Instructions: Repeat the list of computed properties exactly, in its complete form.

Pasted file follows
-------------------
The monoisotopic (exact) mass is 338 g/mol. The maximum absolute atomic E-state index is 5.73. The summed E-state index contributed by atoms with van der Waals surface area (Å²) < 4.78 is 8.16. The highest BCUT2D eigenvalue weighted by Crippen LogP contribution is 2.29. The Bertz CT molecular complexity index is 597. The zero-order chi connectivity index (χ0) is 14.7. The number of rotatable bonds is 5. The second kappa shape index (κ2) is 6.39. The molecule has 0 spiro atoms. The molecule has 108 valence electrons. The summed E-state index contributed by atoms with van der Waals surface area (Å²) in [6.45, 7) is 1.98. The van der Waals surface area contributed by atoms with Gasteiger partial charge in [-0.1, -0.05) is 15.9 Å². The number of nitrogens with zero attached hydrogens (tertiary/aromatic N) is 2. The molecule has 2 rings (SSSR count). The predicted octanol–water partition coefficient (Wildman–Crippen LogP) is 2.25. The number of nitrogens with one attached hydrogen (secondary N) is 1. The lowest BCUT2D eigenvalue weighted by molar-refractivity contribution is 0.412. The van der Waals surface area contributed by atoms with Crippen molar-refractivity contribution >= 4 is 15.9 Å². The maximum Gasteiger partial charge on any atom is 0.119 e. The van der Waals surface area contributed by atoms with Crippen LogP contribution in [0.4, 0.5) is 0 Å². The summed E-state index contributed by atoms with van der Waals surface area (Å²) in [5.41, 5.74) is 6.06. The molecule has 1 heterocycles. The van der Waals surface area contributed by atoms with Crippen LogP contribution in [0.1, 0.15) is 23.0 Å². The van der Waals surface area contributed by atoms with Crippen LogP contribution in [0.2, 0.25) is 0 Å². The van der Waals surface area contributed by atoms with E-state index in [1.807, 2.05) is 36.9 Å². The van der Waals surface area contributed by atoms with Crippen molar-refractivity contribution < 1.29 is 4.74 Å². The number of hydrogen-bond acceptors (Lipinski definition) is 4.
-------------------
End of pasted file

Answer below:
The monoisotopic (exact) mass is 338 g/mol. The maximum absolute atomic E-state index is 5.73. The summed E-state index contributed by atoms with van der Waals surface area (Å²) < 4.78 is 8.16. The highest BCUT2D eigenvalue weighted by Crippen LogP contribution is 2.29. The Bertz CT molecular complexity index is 597. The zero-order chi connectivity index (χ0) is 14.7. The number of rotatable bonds is 5. The second kappa shape index (κ2) is 6.39. The molecule has 0 spiro atoms. The molecule has 108 valence electrons. The summed E-state index contributed by atoms with van der Waals surface area (Å²) in [6.45, 7) is 1.98. The van der Waals surface area contributed by atoms with Gasteiger partial charge in [-0.1, -0.05) is 15.9 Å². The number of nitrogens with zero attached hydrogens (tertiary/aromatic N) is 2. The molecule has 2 rings (SSSR count). The predicted octanol–water partition coefficient (Wildman–Crippen LogP) is 2.25. The number of nitrogens with one attached hydrogen (secondary N) is 1. The lowest BCUT2D eigenvalue weighted by molar-refractivity contribution is 0.412. The van der Waals surface area contributed by atoms with Crippen molar-refractivity contribution >= 4 is 15.9 Å². The maximum Gasteiger partial charge on any atom is 0.119 e. The van der Waals surface area contributed by atoms with Crippen LogP contribution in [0.4, 0.5) is 0 Å². The summed E-state index contributed by atoms with van der Waals surface area (Å²) in [5.41, 5.74) is 6.06. The molecule has 1 heterocycles. The van der Waals surface area contributed by atoms with Crippen LogP contribution in [0.1, 0.15) is 23.0 Å². The van der Waals surface area contributed by atoms with Crippen LogP contribution in [0.2, 0.25) is 0 Å². The van der Waals surface area contributed by atoms with E-state index in [1.807, 2.05) is 36.9 Å². The van der Waals surface area contributed by atoms with Crippen molar-refractivity contribution < 1.29 is 4.74 Å². The number of hydrogen-bond acceptors (Lipinski definition) is 4.